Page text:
Despite these obvious virtues, most companies don’t use such capable automation. The majority manage reconciliations in spreadsheets shared through email. Electronic spreadsheets were a major advance decades ago. Today, however, they are not the best choice because the information they contain is fragmented, difficult to consolidate, hard to share and prone to error. Running this process with spreadsheets and email is more difficult and time-consuming to manage and control than using a dedicated reconciliation application. A well-designed dedicated application assigns ownership of every task to individuals and provides real-time visibility into which parts are on schedule, which are behind and which may be in danger of falling behind schedule. These systems employ templates that are centrally controlled to ensure consistency and quality. The templates can be updated as needed. A spreadsheet may start as a template, but it’s difficult to control them, even with protections built in.

Documentation is another weak spot in spreadsheets shared through email. Although there are objective aspects to the reconciliation process, those performing it ultimately must use their judgment. These judgments must be supported by narratives and calculations that clearly and completely explain the decisions each person made and by citing supporting documents wherever necessary. A related aspect is approvals, since good governance and control of accounting systems requires that someone inspect and approve the work of others when their actions (or lack of action) can have a material impact on the quality and accuracy of financial statements. So another important element that a dedicated reconciliation system can provide are approval workflows to ensure that the work has been completed before the books can be closed.

Automating reconciliation can be a first step in creating a virtuous cycle. Many executives in finance organizations would like to improve the performance of their department but face the challenge of finding the time to devote to such efforts. The staff time that can be saved through automation can be reinvested in finding the root causes of other issues that bog down the department and fixing them. Automating reconciliation can accelerate the financial close, improve productivity, reduce errors and the related possibility (albeit limited) of financial misstatements, enhance control and diminish the risk of financial fraud. These are reasons enough why all midsize and larger corporations should investigate the benefits of dedicated reconciliation software.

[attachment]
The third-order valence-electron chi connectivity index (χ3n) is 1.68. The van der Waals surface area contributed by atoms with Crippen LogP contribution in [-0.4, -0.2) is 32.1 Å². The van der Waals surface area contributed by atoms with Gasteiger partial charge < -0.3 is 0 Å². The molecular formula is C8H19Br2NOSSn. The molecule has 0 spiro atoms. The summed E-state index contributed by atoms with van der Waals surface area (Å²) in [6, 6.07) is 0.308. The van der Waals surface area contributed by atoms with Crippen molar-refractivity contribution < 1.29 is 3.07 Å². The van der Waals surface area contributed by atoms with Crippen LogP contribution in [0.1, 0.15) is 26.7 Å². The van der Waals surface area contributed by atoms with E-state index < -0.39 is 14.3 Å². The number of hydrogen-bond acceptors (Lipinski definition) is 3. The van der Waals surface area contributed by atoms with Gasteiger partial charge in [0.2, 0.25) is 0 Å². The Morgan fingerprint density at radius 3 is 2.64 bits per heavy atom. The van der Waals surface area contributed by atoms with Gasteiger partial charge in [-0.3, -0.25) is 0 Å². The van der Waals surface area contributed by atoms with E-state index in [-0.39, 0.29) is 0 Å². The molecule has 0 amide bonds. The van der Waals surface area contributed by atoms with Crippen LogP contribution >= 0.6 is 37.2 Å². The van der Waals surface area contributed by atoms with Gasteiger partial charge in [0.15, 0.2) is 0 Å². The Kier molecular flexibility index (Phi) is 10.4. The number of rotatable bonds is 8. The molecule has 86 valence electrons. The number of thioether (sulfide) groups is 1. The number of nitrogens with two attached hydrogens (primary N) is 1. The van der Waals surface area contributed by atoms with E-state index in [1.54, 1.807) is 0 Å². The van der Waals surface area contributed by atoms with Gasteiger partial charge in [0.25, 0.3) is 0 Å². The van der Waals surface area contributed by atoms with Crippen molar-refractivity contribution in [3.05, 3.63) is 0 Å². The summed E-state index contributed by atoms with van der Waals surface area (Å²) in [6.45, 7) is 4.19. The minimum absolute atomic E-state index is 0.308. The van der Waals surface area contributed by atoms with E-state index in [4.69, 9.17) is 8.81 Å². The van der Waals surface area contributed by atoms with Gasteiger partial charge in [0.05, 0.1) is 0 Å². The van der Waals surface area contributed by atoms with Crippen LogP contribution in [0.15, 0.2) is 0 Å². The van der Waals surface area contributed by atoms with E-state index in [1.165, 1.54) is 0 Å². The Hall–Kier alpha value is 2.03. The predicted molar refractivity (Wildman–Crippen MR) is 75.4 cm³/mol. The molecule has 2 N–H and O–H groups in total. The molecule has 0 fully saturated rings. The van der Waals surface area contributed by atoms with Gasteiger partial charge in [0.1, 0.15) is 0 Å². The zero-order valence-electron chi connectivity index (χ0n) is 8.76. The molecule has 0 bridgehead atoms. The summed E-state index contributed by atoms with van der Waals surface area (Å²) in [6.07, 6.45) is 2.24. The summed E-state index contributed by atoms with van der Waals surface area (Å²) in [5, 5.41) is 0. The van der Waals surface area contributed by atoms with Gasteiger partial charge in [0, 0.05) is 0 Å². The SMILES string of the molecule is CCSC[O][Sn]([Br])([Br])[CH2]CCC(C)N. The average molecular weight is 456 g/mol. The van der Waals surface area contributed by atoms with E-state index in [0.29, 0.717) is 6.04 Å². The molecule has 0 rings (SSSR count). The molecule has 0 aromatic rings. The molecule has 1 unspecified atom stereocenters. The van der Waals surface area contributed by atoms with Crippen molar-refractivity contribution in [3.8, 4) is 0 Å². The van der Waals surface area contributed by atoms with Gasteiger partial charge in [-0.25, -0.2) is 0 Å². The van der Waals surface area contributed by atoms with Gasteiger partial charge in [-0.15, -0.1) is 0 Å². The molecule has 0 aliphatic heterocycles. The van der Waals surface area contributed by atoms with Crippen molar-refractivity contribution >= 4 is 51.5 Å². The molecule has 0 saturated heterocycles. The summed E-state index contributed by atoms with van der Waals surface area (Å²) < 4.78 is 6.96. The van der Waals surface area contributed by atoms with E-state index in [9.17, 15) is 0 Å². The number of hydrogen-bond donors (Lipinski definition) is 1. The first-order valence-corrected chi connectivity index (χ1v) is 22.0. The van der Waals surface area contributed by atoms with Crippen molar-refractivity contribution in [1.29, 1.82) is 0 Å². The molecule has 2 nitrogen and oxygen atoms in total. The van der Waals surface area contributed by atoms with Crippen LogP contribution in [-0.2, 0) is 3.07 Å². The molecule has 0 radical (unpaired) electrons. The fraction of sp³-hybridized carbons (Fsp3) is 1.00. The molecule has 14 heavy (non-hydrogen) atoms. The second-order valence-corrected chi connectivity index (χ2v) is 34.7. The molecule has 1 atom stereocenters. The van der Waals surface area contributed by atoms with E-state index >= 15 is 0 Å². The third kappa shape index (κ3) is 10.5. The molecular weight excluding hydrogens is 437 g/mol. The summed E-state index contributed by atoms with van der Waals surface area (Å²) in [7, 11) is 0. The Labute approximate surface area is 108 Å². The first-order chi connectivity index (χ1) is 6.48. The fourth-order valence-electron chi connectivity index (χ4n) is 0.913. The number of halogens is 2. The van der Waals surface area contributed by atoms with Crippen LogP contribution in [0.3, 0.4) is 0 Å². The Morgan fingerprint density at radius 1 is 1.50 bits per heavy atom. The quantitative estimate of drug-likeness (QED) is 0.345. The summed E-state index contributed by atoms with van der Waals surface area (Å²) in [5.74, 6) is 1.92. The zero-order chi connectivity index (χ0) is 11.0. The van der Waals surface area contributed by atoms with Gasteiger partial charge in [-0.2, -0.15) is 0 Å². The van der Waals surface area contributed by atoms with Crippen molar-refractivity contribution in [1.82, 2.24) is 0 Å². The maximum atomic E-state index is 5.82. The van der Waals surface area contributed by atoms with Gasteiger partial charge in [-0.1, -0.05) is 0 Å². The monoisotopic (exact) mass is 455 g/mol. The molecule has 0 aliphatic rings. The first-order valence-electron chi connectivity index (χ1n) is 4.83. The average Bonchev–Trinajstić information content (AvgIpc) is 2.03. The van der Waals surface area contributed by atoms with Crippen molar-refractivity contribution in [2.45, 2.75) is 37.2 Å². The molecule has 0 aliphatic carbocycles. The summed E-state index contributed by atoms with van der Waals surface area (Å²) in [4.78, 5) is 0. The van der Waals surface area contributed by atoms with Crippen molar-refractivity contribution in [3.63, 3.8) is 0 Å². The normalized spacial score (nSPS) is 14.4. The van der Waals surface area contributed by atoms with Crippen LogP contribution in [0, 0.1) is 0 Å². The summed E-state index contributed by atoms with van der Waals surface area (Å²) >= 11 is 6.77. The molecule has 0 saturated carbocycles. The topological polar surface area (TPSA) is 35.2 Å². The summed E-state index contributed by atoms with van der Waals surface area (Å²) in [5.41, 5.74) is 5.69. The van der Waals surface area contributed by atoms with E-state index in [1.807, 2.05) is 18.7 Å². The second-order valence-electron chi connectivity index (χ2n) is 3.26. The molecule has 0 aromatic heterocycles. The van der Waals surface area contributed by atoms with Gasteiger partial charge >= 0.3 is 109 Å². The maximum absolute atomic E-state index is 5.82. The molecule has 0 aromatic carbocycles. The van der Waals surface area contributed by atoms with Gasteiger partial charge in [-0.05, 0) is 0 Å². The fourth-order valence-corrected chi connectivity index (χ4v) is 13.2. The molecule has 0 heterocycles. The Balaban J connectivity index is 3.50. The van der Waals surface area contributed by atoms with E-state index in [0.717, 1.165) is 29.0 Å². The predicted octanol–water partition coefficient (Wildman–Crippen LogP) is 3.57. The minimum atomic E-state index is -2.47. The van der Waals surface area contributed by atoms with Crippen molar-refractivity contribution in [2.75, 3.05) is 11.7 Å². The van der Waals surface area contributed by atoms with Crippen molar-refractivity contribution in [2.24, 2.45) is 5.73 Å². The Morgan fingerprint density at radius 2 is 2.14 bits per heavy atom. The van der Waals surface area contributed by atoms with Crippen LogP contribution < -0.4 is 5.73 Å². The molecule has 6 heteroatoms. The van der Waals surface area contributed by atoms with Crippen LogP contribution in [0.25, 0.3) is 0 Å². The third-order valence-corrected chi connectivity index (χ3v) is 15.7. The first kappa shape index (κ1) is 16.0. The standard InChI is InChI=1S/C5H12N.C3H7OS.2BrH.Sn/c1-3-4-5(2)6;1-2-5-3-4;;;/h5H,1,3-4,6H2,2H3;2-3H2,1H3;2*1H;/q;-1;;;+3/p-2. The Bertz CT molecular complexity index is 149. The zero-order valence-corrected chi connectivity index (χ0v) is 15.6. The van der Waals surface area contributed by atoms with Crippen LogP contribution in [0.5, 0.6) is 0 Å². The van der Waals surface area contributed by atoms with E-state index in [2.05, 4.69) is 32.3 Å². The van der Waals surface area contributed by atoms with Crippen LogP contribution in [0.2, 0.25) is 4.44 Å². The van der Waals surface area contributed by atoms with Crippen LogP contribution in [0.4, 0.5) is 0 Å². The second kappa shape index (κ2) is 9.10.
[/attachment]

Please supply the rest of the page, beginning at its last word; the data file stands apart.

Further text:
Regards,

Robert Kugel – SVP Research

Earlier this year we published our Trends in Developing the Fast, Clean Close benchmark research findings. The most significant was that, on average, it takes longer for companies to close their books today than it did five years ago. In 2007, nearly half (47%) we closing their quarters within five or six days, but now only 38 percent can do it as quickly.

Some think that the increase in the time it takes to close is the result of increased regulation and other fallout from the financial collapse in 2008. It’s a reasonable hypothesis, but the numbers from our research don’t bear this out as the major factor in the increase. It’s true that half (49%) say that economic and regulatory events over the past five years have increased their workload, but only one-third of these report any lengthening of their closing period. So, while external issues are a factor, they don’t appear to be a major reason for the slower close. Looking at the results of the benchmark research, companies that experienced an increase in their closing period are ones that are more likely to use less automation and have more manual processes. Many finance organizations, especially in North America, reduced staffing in the wake of the 2008 recession and have been reluctant to rehire ever since. This means fewer people handle the workload. Rather than redesigning the process, using better information technology to support the close or managing the process more effectively, these companies are putting up with a slower close.